|This week in “The ShortList,” McKinsey & Company explored how the global wellness industry is responding to fast-changing consumer habits. Trends toward personalization, increased mobility, and on-demand services are seeing strong growth both in consumer habits and enterprise offerings. Read the whole McKinsey article here.|
|Healthy, wealthy, and wise. The $1.5 trillion wellness market is growing, thanks to consumers who are increasingly prioritizing their health and well-being. The acceleration of e-commerce during the COVID-19 pandemic, the widespread appeal of mobile fitness apps and trackers, and consumers’ growing willingness to share personal information with brands are all converging to make wellness more connected and customized than ever.|
We want wellness. People all over the world are increasingly aware of the importance of physical and mental health. According to a McKinsey survey of about 7,500 consumers, nearly 80 percent of respondents in Brazil, China, Germany, Japan, the UK, and the US think that wellness is important. In fact, consumers in every market we studied said that wellness has become a much bigger priority in the past two to three years.
Make it personal. McKinsey consumer research also indicates a huge shift toward personalization in the wellness industry. In health, fitness, nutrition, appearance, sleep, and mindfulness, consumers—particularly in Brazil and China—are increasingly willing to engage with companies online and share personal data in exchange for more customized service, recommendations, and treatments.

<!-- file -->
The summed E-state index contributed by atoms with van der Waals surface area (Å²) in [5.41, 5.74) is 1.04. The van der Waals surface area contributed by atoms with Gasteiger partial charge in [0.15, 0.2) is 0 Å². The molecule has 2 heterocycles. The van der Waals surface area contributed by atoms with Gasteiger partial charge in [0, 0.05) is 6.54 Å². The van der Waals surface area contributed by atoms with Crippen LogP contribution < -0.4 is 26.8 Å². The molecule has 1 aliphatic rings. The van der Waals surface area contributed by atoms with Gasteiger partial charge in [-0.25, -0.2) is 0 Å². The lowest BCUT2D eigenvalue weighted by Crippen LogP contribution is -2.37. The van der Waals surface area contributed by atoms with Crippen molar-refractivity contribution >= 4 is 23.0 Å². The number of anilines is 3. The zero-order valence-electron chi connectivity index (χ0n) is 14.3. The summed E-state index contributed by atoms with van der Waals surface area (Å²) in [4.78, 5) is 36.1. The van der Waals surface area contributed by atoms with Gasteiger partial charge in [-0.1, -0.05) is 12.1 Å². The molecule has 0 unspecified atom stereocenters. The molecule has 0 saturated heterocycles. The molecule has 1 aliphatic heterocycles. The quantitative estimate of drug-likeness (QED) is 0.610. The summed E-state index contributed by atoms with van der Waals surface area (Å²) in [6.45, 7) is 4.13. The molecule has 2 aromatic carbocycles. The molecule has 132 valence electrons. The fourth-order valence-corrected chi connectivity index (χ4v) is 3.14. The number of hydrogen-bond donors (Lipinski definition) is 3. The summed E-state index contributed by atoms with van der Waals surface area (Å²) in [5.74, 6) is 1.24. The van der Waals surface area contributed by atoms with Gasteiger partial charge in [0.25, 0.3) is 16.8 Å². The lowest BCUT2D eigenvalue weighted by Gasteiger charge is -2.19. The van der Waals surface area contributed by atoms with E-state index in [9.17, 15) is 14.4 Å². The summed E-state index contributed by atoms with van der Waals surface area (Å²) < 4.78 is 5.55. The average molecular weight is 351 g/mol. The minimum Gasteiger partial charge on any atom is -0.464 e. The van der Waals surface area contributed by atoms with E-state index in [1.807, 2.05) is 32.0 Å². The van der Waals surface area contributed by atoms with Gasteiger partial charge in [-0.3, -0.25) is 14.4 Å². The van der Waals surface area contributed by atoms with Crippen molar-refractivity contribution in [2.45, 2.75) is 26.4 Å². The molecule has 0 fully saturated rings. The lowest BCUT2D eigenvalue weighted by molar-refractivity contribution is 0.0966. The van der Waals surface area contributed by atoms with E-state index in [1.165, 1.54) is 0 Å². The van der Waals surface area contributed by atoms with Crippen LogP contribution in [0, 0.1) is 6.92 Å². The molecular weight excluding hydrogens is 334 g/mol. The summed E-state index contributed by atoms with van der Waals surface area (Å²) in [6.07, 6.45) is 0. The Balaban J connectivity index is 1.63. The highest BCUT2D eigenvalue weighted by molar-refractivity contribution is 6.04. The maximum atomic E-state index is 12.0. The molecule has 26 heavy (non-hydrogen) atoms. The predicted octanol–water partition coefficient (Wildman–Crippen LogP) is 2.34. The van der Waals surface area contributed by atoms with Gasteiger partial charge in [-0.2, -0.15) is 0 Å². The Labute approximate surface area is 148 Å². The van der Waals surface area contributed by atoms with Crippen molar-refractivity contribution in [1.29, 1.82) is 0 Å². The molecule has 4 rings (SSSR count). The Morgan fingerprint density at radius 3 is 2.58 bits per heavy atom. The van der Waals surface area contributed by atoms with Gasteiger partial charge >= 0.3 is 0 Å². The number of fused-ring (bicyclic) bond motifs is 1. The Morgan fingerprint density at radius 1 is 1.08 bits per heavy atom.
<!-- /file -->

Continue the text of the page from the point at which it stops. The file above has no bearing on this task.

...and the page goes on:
Blurred categories. Along those lines, wearables and fitness trackers are enabling fitness regimens to become better customized—for instance, through tracking a user’s exercise and sleep and providing personalized advice. These devices often cross into multiple product categories. Even so, a majority of consumers say that they don’t want a single solution or company to help them with every facet of wellness. This suggests that a more effective approach for companies may be to extend their brands in a targeted way—perhaps through M&A.
No couch potatoes here. Lockdowns, stay-at-home orders, and social distancing forced even the most dedicated gym-goers to change their routines. Still, consumers found new ways to work out, including exercising at home, using connected fitness gear, and joining outdoor fitness classes. In fact, about 10 percent of the US population set up home gyms or accessed online fitness resources during the COVID-19 pandemic.
On demand exercise. We spoke to a coach at one fitness studio that developed an online exercise platform early on in the COVID-19 pandemic. Shaun Robert Jenkins, senior training manager and head coach of a fast-growing NYC fitness studio, described two important pivots the company made during the COVID-19 crisis. “[We went] from our indoor studio to the outdoors, so that we could continue offering in-person fitness sessions in a physical space,” Jenkins said. “We also began to offer workouts in the digital space through our on-demand platform.” The online platform enabled the studio to deliver “a constant stream of content” to their members.
An app a day. Speaking of exercise on demand, we end on something you likely have in your smartphone: a mobile-fitness app. Investors poured a record-breaking $2 billion into developing fitness-tech apps in 2020. Our research shows that more than a third of global consumers will likely spend more on nutrition apps, diet programs, juice cleanses, and subscription food services over the next year. As we enter a third year of the pandemic, thank goodness that there are myriad ways to get healthier, too.